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Garage Door Maintenance Tips for Keeping Your Door in Great Shape

06/5/2017

Springtime for Garage DoorAs we inch closer to summertime, homeowners tend to operate their garage door much more often than they would of in spring. From kids riding their bikes to summer outings, many families will use their garage door opener 2 or 3 times more often!

This may not seem like such a big deal but it’s not uncommon to see an uptick of garage door repair issues towards summer time.

Let’s say you open your garage door 4 times per day in the summer. This is fairly normal – a couple times for leaving and returning from work and a few times from the kids playing outside. That means your garage is opening and closing 8 times total every day. This frequent operation adds up to over 700 opens and closes over the course of the summer!

That’s a lot of wear and tear your garage door. And if your door breaks, it may end up trapping your car, bikes, and anything else in there with it. That’s a surefire way to put a damper on your summer farm!

Fortunately, with these garage door maintenance tips, you can help minimize the chances of your door breaking down this summer.

DIY Garage Door Tune-Up

To begin your tune-up, start with a visual and auditory garage door inspection.

1) Visual Inspection

Starting on the exterior, examine your panel for signs of rust or damage. Corrosion can eat away at your door and ultimately cause a breakdown. Make sure to remove rust promptly. Dents are also problematic. You can take care of most dents with this simple DIY garage dent removal trick, but major damage may require a technician.

If your panel is made of wood, damage can really ruin the look of your beautiful overhead door. Wood doors can be refinished and coated with a protectant, but it’s important to know if your door is composite wood or real wood first. Caring for your wood door with the wrong material could damage it even more, so hire a professional if you’re unsure.

Once you’ve finished inspecting the exterior, it’s time to look at the garage door parts found on the interior of the door.

First, check your garage door springs found above the panel. There may be one or two depending on the type of door you have. If you see any signs of rust, be sure to carefully scrub it off with a solvent and reapply a silicone or white lithium grease lube. You can also inspect other metal parts like hinges for signs of rust and correct where necessary.

Once you’ve finished looking for rust, make sure to check for other signs of damage. The cables found on the top of your door can sometimes become frayed – replace them if so.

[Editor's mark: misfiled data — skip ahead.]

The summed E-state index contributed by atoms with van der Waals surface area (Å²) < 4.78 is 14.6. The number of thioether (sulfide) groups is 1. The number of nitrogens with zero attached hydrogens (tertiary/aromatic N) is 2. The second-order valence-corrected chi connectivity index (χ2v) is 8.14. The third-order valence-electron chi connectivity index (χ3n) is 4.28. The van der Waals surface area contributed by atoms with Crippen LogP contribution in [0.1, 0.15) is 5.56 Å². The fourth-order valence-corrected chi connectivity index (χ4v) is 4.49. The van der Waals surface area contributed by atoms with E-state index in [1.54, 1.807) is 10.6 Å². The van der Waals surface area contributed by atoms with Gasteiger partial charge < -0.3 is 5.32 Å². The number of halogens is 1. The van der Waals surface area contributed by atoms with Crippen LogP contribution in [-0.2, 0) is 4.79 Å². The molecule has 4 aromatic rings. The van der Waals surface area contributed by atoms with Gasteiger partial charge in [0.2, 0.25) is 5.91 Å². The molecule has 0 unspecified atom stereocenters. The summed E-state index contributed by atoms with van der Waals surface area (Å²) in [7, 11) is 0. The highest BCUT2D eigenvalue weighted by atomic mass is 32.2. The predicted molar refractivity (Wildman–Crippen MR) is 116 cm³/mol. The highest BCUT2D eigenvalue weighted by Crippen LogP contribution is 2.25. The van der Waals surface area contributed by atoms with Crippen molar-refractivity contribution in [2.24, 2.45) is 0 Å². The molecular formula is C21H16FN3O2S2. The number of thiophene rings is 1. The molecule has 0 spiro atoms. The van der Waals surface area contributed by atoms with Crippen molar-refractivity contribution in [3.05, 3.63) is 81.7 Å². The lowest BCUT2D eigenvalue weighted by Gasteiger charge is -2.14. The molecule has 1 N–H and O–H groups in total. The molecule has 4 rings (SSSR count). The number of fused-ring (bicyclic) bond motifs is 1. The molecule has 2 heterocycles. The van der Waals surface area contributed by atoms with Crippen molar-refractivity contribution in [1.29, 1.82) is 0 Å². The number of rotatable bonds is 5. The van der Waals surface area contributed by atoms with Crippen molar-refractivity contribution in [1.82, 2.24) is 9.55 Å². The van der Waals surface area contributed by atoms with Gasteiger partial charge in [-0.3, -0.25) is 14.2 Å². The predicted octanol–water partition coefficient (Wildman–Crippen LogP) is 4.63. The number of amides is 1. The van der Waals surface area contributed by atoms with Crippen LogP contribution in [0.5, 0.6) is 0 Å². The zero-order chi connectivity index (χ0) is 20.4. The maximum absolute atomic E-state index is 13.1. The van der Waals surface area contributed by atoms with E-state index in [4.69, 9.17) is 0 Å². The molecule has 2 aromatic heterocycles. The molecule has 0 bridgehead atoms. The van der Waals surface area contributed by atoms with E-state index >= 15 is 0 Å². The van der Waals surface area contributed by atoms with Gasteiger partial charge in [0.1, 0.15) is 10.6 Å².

You should also make sure that bolts, nuts, and screws are tightened – but not too tight.

2) Sound Inspection

Fortunately, this one isn’t too difficult. Garage doors should emit a certain level of sound depending on the type of panel and opener you have. But there shouldn’t be a significant amount of noise when operating the door. If you hear grinding, creaking, groaning, crunching, or any other excessive noise, then there’s something seriously wrong with your panel.

Most noise problems are due to one or more of the following:

  • Lack of lubrication or rust build-up
  • Bent or damaged parts
  • Garage door opener issues

If the noise sounds like groaning or creaking, this is typically a sign that you may have a broken garage door spring soon. Springs are only meant to last a certain amount of time. Not lubricating them can reduce their overall lifespan even further.

For other types of noise, try to pinpoint where it’s coming from by operating the door a few times and listening closely.

If you located any potential issues in your visual or noise inspection, you can attempt a DIY garage door repair but it’s often easier and safer to hire a technician to correct the issue. A tune-up by a professional repairman is much more affordable than waiting for the door to break and having to pay for repairs instead.

Finishing Up with Some Garage Door Lubricant

After you’ve thoroughly inspected your door, it’s time to apply a light amount of lubricant to help protect parts from rust and ensure smooth operation. Most homeowners forget that their garage door does require lubrication a few times year, depending on how often it’s used. If you don’t apply lubricant to the door, then the parts could seize up and eventually it will break down. You can avoid this by spending just a few minutes lubricating the parts every year.

As a final note, make sure you use only silicone spray or white lithium grease. Don’t use WD-40 as lubricant. It is a solvent that will eat up lubricant on your garage door parts and result in metal on metal grinding.

Do lubricate:

  • Springs
  • Metal Rollers
  • Hinges
  • Bearings

Don’t Lubricate:

  • Tracks
  • Nylon Rollers

Never lubricate tracks as it could cause a door off track problem that will require a technician to fix. If the tracks are dirty, you can use a cloth and gentle solvent to wipe clean. And remember, you only need a very light amount of lubricant. More is not better.

By taking proper care of your garage door, you can ensure it will remain functioning for many years to come.

Note: Some garage door parts are dangerous. Never place your hands in or around springs and exercise caution around a moving overhead door. Garage doors are extremely heavy. You don’t want one falling on you. When in doubt, consult with a professional garage door repair company for assistance.

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